Gibson shoots messenger rather than Newman
GYMPIE MP David Gibson has attempted to blame The Gympie Times in State Parliament this week for an allegedly discriminatory comment on mental health.
The comment, quoted in the paper on June 7, was actually made by Mr Gibson's political leader, Premier Campbell Newman, and did not reflect the attitude of The Gympie Times.
Mr Gibson referred to a front page headline, "Damaged", a word Mr Newman used to discredit allegations by Mr Gibson against two LNP members believed to have been involved in the destruction of Mr Gibson's career.
In a speech about his then-recent nervous breakdown, Mr Gibson alleged being threatened by former supporter and Gympie police officer Llew O'Brien, also an LNP member.
Mr Gibson said Sgt O'Brien, in affirming his LNP loyalty, claimed to have "delivered death threats on behalf of the party".
It was this allegation that prompted the Premier's outburst, then quoted in The Gympie Times.
Mr Newman was having a hard time on the campaign trail for the Stafford by-election (in which the LNP was soundly defeated), when reporters caught up with him to seek his reaction the following day.
Apparently caught off-guard, Mr Newman described Mr Gibson as "very fragile" and "clearly a very damaged individual".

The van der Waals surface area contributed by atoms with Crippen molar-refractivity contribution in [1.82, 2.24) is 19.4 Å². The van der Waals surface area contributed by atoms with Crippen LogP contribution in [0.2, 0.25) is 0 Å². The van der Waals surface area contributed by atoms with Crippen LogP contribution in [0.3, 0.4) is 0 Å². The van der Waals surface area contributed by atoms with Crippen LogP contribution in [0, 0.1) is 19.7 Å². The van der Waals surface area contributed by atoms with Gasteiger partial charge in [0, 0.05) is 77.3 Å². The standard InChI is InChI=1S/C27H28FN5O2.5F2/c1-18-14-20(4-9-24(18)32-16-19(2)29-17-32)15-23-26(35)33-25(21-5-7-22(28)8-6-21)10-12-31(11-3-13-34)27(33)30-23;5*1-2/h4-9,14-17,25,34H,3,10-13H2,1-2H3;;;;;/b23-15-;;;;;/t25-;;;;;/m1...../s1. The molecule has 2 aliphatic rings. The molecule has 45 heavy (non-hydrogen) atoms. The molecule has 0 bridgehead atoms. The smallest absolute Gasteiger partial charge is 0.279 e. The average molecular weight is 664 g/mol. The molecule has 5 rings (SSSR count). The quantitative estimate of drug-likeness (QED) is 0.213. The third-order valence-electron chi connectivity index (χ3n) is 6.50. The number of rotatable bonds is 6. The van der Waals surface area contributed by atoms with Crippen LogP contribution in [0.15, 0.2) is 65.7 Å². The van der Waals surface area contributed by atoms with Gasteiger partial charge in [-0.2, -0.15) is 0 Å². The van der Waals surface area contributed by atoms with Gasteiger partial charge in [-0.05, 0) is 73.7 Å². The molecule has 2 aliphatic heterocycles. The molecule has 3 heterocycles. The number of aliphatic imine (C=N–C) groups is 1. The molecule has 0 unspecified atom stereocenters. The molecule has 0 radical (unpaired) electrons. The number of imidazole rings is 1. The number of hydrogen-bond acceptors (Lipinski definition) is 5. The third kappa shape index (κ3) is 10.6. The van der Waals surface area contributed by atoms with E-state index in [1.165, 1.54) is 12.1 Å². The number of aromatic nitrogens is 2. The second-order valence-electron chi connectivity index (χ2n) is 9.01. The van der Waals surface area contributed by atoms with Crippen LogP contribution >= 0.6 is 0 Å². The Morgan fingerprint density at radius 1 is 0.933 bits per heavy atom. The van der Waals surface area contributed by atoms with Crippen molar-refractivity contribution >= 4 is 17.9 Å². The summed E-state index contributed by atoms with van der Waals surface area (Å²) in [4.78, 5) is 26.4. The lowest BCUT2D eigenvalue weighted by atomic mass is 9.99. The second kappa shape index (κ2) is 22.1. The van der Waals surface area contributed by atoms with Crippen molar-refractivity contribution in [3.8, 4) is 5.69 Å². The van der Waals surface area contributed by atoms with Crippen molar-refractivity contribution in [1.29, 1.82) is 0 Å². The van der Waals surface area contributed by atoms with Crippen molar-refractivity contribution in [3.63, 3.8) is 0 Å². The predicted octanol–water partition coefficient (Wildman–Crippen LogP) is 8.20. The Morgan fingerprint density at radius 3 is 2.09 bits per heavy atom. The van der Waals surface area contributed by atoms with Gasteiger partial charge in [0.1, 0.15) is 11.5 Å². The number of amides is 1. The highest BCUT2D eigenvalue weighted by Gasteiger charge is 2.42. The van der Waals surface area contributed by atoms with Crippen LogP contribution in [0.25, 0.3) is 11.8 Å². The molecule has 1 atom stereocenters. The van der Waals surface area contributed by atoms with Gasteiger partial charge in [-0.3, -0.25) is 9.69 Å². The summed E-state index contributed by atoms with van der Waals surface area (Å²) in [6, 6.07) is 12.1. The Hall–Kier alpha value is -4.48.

The words were reported all over Australia by news agency AAP.
But Mr Gibson presented a very different version of events when he spoke in Parliament on Tuesday in recognition of Mental Health Week.
Referring to The Gympie Times, he said members could "imagine my horror to see the headline in my local paper that weekend which read, 'Damaged', with a photo of me.
"That front page caused me to feel stress and anxiety all over again as well as face the stigma that is associated with having a mental illness.
"Mental illnesses should be reported in the same way as a physical illness," Mr Gibson said.
"We would not describe someone with high blood pressure or cancer as being damaged and nor should we for people experiencing anxiety, depression or any other mental health condition."
Continuing to blame this newspaper for Mr Newman's comment, he said: "In regional centres, such as Gympie, as well as in cities across Australia, the local media influences the way we think, shaping our beliefs and our reactions to issues".